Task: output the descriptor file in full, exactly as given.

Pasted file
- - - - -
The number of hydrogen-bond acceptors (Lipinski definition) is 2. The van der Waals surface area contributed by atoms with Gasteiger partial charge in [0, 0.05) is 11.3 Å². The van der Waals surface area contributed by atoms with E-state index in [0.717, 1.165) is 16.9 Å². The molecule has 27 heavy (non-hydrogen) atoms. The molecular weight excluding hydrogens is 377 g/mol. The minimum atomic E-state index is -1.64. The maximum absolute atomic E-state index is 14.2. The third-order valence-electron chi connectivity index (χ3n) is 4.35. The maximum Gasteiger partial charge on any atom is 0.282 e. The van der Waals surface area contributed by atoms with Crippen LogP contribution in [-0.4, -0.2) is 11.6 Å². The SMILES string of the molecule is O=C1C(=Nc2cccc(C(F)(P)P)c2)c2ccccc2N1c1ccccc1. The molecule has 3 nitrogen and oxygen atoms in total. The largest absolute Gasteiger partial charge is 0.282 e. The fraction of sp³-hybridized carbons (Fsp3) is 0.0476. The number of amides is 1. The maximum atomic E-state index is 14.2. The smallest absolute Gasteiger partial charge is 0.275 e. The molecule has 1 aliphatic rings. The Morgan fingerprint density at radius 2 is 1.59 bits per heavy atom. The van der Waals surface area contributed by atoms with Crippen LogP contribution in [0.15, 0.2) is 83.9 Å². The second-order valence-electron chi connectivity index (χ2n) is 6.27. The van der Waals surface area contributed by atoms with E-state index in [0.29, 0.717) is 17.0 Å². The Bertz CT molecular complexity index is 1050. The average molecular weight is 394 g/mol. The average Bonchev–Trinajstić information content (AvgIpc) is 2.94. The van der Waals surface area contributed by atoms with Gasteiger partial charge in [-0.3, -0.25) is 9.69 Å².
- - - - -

The number of hydrogen-bond acceptors (Lipinski definition) is 2. The van der Waals surface area contributed by atoms with Gasteiger partial charge in [0, 0.05) is 11.3 Å². The van der Waals surface area contributed by atoms with E-state index in [0.717, 1.165) is 16.9 Å². The molecule has 27 heavy (non-hydrogen) atoms. The molecular weight excluding hydrogens is 377 g/mol. The minimum atomic E-state index is -1.64. The maximum absolute atomic E-state index is 14.2. The third-order valence-electron chi connectivity index (χ3n) is 4.35. The maximum Gasteiger partial charge on any atom is 0.282 e. The van der Waals surface area contributed by atoms with Crippen LogP contribution in [-0.4, -0.2) is 11.6 Å². The SMILES string of the molecule is O=C1C(=Nc2cccc(C(F)(P)P)c2)c2ccccc2N1c1ccccc1. The molecule has 3 nitrogen and oxygen atoms in total. The largest absolute Gasteiger partial charge is 0.282 e. The fraction of sp³-hybridized carbons (Fsp3) is 0.0476. The number of amides is 1. The maximum atomic E-state index is 14.2. The smallest absolute Gasteiger partial charge is 0.275 e. The molecule has 1 aliphatic rings. The Morgan fingerprint density at radius 2 is 1.59 bits per heavy atom. The van der Waals surface area contributed by atoms with Crippen LogP contribution in [0.15, 0.2) is 83.9 Å². The second-order valence-electron chi connectivity index (χ2n) is 6.27. The van der Waals surface area contributed by atoms with E-state index in [0.29, 0.717) is 17.0 Å². The Bertz CT molecular complexity index is 1050. The average molecular weight is 394 g/mol. The average Bonchev–Trinajstić information content (AvgIpc) is 2.94. The van der Waals surface area contributed by atoms with Gasteiger partial charge in [-0.3, -0.25) is 9.69 Å².